Full disclosure – I am the owner of a Fantasy football team called Team Mike, and I recently spent a valuable draft pick for the services of the Baltimore Ravens estimable running back Ray Rice. Thus, Ray’s future professional status will affect me financially.
I drafted Ray Rice even though the NFL had suspended him for the first two games of the season because of an incident of domestic violence – i.e., he had knocked his fiancée unconscious in an elevator. As the owner of a top-tier team, I afford to miss Ray for a couple of weeks and still make the playoffs, at which time Ray would be critical to my success. Today, however, the NFL announced that Rice’s two game suspension was being increased to an indefinite suspension because the incident had been caught on a video camera in the elevator. Furthermore, the video had gone viral and was causing a public-relations nightmare.
Local Express-News columnist Gilbert Garcia complained on his Facebook wall about Baltimore’s too-forgiving fans who, prior to release of the video, had been prepared to welcome Ray back following his two-week suspension. One of his friends (Madeleine) piled on by urging criminal prosecution. I suggested a different tack:
- A few commentators who aren’t hyperventilating are pointing out that we already knew that Ray Rice had coldcocked his wife/girlfriend. The only new news is that the incident was taped. Are we as a society going to double the penalty for violent crimes caught on tape? Madeleine, Rice has already been prosecuted for the assault. There is a law against double jeopardy in this country.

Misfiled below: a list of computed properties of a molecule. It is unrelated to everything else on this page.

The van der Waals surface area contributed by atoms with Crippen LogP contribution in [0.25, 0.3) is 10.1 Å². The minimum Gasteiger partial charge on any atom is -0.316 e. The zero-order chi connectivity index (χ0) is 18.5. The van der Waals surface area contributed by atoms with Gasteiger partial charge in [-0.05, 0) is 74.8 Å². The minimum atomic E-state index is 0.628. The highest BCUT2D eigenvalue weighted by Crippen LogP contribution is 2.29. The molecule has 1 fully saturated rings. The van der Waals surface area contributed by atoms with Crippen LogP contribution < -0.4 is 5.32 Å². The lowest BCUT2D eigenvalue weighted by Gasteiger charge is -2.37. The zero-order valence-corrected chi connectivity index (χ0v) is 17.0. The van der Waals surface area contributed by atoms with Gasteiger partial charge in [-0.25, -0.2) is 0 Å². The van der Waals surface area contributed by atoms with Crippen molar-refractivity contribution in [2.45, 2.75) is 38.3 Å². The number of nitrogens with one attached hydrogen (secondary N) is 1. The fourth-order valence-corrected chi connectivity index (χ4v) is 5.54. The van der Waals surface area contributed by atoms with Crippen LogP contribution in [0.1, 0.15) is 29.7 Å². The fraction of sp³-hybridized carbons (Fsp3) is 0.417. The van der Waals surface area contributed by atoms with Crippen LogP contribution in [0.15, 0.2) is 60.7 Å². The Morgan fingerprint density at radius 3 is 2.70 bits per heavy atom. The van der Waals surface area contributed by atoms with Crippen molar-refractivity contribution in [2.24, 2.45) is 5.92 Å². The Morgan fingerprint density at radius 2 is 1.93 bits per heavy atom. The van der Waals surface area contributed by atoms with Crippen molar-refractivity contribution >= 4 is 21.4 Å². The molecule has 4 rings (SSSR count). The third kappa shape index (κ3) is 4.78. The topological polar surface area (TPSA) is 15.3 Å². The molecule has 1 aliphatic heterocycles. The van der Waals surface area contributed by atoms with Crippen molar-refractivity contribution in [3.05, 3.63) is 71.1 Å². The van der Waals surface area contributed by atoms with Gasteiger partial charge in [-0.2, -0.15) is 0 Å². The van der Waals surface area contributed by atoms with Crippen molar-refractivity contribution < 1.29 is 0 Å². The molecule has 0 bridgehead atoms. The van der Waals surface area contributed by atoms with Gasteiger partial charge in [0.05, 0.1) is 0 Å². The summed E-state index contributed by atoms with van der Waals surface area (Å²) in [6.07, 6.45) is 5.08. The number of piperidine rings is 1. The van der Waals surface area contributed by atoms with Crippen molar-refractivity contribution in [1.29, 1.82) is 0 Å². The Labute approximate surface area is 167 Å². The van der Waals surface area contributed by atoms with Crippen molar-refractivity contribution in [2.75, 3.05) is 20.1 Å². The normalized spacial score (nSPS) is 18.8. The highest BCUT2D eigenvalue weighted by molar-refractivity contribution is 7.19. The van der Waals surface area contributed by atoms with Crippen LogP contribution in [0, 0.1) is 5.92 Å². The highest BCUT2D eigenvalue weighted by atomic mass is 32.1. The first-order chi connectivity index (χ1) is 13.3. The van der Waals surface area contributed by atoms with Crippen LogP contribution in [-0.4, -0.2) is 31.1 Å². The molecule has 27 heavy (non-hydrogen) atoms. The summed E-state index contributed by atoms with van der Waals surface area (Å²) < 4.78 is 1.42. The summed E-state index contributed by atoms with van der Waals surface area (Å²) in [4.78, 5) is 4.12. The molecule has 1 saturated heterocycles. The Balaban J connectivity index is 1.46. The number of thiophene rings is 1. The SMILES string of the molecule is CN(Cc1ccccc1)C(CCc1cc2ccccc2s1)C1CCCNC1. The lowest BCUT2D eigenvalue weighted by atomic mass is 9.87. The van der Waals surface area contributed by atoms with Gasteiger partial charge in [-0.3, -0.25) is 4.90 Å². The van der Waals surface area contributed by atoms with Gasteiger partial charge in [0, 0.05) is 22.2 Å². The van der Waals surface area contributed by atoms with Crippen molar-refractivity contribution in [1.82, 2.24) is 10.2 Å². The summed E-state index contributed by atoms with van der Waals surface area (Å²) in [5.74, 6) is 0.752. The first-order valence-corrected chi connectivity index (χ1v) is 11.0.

Incidentally, I didn’t know what distinguished domestic violence from garden-variety violence, so I looked it up. Wikipedia describes it as a pattern of behavior which involves violence or other abuse by one person against another in a domestic context. The Department of Justice uses a similar definition – “a pattern of abusive behavior in any relationship that is used by one partner to gain or maintain power and control over another intimate partner.” Criminal law, however, doesn’t like the requirement for a “pattern of behavior,” so it typically requires only “any criminal offense involving violence or physical harm or threat of violence or physical harm committed by one family or household member against another.”
So the obvious question is why does violence against a family member require a special status, and I wonder if that rationale would be the similar to the rationale for special laws against hate crimes. According to a cursory review on the internet, it appear that both sets of law impose stiffer penalties because the law considers the harm done in these contexts to be especially damaging to society. That makes a little bit of sense, but I think society would be better served if the law declined to make these micro-distinctions between victims.
That’s a slippery slope for the politically correct. (Seems I am inclined to characterize anything as politically correct if I disagree with it. :))